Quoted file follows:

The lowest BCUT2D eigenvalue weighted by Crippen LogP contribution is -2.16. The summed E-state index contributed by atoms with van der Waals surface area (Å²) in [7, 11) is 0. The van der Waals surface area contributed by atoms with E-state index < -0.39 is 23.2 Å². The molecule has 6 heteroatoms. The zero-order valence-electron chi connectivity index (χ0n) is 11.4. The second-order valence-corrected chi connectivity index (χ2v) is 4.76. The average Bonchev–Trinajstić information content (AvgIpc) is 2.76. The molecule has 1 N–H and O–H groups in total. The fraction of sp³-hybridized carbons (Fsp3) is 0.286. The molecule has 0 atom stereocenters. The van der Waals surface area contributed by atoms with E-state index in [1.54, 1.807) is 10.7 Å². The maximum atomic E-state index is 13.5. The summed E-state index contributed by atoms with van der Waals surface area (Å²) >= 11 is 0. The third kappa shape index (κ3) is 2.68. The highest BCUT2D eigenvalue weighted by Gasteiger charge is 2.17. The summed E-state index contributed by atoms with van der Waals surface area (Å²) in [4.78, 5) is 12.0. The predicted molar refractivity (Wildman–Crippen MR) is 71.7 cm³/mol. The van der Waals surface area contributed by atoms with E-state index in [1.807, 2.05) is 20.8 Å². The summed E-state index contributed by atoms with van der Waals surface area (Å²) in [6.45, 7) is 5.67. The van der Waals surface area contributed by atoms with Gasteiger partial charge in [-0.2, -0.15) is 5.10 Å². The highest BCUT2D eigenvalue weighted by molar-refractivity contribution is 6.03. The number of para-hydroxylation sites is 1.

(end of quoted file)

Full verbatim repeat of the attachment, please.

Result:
The lowest BCUT2D eigenvalue weighted by Crippen LogP contribution is -2.16. The summed E-state index contributed by atoms with van der Waals surface area (Å²) in [7, 11) is 0. The van der Waals surface area contributed by atoms with E-state index < -0.39 is 23.2 Å². The molecule has 6 heteroatoms. The zero-order valence-electron chi connectivity index (χ0n) is 11.4. The second-order valence-corrected chi connectivity index (χ2v) is 4.76. The average Bonchev–Trinajstić information content (AvgIpc) is 2.76. The molecule has 1 N–H and O–H groups in total. The fraction of sp³-hybridized carbons (Fsp3) is 0.286. The molecule has 0 atom stereocenters. The van der Waals surface area contributed by atoms with E-state index in [1.54, 1.807) is 10.7 Å². The maximum atomic E-state index is 13.5. The summed E-state index contributed by atoms with van der Waals surface area (Å²) >= 11 is 0. The third kappa shape index (κ3) is 2.68. The highest BCUT2D eigenvalue weighted by Gasteiger charge is 2.17. The summed E-state index contributed by atoms with van der Waals surface area (Å²) in [4.78, 5) is 12.0. The predicted molar refractivity (Wildman–Crippen MR) is 71.7 cm³/mol. The van der Waals surface area contributed by atoms with E-state index in [1.807, 2.05) is 20.8 Å². The summed E-state index contributed by atoms with van der Waals surface area (Å²) in [6.45, 7) is 5.67. The van der Waals surface area contributed by atoms with Gasteiger partial charge in [-0.2, -0.15) is 5.10 Å². The highest BCUT2D eigenvalue weighted by molar-refractivity contribution is 6.03. The number of para-hydroxylation sites is 1.